Amanuensis Monday: NAACP Sets KKK Action

My Father was the President of the San Diego Local Chapter of the NAACP in 1976.  I was 8 years old at the time.

[Transcribed from Los Angeles Sentinel, Dec. 16, 1976]

A multi-pronged plan of action to deal with the current crisis at Camp Pendleton involving the Ku Klux Klan and black Marines has been announced by NAACP leadership following a special meeting attended by National Regional NAACP staff and branch members from San Diego.

     The special meeting was called in response to regional request for information regarding the state of affairs related to the incidents, according to Mrs. Virna M. Canson, Regional Director.
     “We have received numerous requests for information and investigation,” Canson said.  “The immense scope of this problem calls for the co-operative efforts of our Region and National offices.”
     The groups set as a first priority an investigation to determine if there is adequate defense of the black Marines.
     “Regional legal representatives will take immediate steps to ascertain the quality of legal representation the black Marines have at this time,” Canson said.
     Wally Porter, president of the San Diego Branch NAACP, called for the 14 black Marines to be removed from confinement.
     “We are hard put to understand how white Klansmen have been disbursed to other bases and have freedom of movement while blacks are being held in confinement,” Porter declared.
     “It is not our purpose to suggest guilt or innocence, we do believe, however, there exist procedures which would be more equitably applied.”
National NAACP’s Acting Director of Branch and Field Administration William Penn, said, “We at the National office will lend any support possible to the efforts of the NAACP in this area.”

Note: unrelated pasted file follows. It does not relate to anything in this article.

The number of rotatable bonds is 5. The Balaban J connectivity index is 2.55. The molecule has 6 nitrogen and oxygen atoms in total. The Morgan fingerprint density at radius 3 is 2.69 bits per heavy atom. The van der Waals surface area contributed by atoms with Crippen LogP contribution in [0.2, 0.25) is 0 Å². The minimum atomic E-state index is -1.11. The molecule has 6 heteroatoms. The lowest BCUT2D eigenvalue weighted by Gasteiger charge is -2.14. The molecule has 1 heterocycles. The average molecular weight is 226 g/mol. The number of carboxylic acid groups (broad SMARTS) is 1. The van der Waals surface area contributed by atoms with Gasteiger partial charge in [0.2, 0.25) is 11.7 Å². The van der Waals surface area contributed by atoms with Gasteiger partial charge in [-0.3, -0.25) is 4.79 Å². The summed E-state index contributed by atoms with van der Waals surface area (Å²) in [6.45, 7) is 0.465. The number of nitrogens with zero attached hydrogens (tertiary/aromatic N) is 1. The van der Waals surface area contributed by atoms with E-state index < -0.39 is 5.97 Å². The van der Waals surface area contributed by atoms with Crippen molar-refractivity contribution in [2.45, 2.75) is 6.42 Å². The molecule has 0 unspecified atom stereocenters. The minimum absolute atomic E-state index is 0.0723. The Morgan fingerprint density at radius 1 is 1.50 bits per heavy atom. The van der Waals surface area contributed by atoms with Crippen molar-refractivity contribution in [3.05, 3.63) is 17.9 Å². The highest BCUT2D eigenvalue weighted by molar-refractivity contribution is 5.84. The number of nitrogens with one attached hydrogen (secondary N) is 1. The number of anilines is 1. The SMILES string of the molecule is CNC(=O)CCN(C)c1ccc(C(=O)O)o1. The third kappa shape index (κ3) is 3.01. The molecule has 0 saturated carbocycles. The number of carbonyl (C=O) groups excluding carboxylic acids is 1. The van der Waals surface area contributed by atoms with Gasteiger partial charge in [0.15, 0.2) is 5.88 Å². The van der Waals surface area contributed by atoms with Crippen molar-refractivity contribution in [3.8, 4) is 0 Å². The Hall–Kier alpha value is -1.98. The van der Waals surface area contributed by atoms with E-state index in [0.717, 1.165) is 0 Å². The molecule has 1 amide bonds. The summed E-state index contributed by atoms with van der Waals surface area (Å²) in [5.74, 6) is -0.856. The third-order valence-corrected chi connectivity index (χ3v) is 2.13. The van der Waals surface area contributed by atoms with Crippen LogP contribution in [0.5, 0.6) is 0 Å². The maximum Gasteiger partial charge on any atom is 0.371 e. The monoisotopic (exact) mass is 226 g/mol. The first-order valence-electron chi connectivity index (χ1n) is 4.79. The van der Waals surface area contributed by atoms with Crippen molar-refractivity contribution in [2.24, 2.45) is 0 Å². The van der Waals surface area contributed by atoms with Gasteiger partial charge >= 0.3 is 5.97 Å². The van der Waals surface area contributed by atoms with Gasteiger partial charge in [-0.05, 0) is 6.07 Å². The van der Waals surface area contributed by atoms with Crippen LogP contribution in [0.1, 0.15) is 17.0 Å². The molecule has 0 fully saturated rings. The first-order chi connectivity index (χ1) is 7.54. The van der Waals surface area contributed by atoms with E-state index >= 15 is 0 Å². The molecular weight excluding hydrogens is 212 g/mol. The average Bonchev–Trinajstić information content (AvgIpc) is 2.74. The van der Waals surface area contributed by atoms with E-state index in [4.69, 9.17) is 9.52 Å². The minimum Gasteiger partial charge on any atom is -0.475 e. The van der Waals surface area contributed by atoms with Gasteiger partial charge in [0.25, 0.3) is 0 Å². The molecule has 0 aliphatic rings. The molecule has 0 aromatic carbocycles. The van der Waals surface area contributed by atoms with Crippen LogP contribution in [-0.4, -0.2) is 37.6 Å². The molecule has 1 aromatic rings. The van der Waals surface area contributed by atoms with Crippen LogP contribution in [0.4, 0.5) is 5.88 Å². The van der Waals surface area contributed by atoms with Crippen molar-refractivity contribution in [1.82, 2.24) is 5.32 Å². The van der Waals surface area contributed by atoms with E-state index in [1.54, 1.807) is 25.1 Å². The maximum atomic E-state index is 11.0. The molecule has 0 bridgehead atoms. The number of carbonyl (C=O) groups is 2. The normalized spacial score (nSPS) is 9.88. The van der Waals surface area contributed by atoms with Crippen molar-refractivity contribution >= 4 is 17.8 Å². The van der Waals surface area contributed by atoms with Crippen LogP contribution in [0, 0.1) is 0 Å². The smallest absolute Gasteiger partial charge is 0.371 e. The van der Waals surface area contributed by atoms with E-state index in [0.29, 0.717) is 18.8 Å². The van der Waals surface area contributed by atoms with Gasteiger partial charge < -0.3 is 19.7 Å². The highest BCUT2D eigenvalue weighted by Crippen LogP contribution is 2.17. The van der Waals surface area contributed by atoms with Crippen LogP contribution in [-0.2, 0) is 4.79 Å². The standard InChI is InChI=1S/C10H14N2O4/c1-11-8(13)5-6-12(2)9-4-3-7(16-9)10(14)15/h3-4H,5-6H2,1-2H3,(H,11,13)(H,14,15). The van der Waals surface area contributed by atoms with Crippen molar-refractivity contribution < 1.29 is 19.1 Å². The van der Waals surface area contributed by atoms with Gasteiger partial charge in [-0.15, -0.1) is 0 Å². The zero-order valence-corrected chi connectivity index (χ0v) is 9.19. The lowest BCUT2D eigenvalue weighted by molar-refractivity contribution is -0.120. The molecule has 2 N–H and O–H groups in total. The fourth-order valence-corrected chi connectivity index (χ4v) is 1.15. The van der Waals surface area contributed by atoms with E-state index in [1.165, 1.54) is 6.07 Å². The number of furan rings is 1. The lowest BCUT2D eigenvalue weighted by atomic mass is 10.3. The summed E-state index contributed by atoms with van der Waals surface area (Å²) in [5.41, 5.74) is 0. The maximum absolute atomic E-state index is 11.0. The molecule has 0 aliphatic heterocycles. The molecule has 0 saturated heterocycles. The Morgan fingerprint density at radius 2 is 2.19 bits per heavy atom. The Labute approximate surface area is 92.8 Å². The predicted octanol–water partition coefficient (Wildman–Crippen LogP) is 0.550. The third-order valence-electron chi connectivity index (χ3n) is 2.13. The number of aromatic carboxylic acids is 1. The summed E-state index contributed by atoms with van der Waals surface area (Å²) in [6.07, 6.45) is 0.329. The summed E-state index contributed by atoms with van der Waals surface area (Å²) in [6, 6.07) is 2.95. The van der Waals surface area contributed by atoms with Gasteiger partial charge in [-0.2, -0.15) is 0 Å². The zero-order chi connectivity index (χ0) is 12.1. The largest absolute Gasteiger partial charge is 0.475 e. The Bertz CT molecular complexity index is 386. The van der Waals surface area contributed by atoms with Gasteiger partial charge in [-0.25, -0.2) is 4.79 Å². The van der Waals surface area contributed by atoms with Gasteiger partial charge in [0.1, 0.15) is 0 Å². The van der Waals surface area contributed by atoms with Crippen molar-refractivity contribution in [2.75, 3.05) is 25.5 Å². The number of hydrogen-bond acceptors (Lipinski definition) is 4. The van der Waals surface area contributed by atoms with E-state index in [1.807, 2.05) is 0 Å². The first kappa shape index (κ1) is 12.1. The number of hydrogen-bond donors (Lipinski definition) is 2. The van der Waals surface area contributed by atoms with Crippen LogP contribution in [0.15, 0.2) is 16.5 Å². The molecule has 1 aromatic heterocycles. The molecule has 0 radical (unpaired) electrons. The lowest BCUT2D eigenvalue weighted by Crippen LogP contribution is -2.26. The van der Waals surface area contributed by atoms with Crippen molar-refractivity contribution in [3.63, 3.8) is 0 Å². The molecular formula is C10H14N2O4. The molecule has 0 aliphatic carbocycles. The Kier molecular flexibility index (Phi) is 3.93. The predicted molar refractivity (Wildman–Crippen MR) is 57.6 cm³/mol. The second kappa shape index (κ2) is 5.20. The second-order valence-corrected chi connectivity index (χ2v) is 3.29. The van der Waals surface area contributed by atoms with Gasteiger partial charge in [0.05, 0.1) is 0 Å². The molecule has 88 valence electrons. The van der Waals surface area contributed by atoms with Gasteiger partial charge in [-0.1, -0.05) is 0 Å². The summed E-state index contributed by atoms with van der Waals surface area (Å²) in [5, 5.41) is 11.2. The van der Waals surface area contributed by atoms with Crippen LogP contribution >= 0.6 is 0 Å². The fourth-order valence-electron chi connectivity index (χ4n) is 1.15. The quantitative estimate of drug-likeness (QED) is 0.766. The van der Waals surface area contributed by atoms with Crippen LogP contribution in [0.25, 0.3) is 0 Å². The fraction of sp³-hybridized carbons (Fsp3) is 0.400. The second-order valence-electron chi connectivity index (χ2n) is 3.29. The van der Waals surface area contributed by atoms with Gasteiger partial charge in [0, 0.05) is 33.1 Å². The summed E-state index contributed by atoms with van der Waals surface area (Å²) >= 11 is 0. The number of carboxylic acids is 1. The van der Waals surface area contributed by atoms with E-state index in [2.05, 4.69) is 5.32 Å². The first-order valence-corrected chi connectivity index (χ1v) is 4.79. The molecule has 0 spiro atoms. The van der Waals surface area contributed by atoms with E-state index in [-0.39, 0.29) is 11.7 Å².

In other action the group called for a Congressional investigation and constituted the local Board as a committee of the whole toward this action.
Porter commended the San Diego Urban League and its director Clarence Pendleton for their efforts in bringing this matter to the forefront.
     “We welcome support from any other organizations who may wish to work with NAACP in its comprehensive attacks,” Porter said.
     Interested persons may contact him at (714) 236-9078.

Copyright
The material, both written and photographic on these pages is the copyright of Yvette Porter Moore unless stated. Material on this site may be used for personal reference only. If you wish to use any of the material on this site for other means, please seek the written permission of Yvette Porter Moore
© 2010-2011

Summer Trip to Harlem (June 8-18, 2010): The Town Hall

It was always my intention to blog the updates of my family research trips as I was searching and discovering the missing pieces of my family history.  However, as life happens and I got so busy doing other things, I allowed my focus to be side-tracked away from my goals of sharing, so “blogging” had been put on hold.

Alas….I still get another chance to share with you what I have done, and I am so excited to do so…..

A prior post from April 2010, I talked about the historical significance of “THE TOWN HALL.”  During my first visit to Harlem, NY, I had the opportunity to visit The Town Hall, while my daughter documented our trip through photography.

The Town Hall   Photo by Vanessa Moore

“The Town Hall has played a central role in the cultural history of New York City since January 1921, when architects McKim, Mead & White completed the building for a suffragist organization called The League for Political Education.  Built to serve as and educational forum for the discussion of important civic issues.  The People’s Hall revealed its extraordinary acoustics on Feb 12, 1921, during a recital by Spanish violinist Joan Manen.  (taken from Town Hall 88th Anniversary program)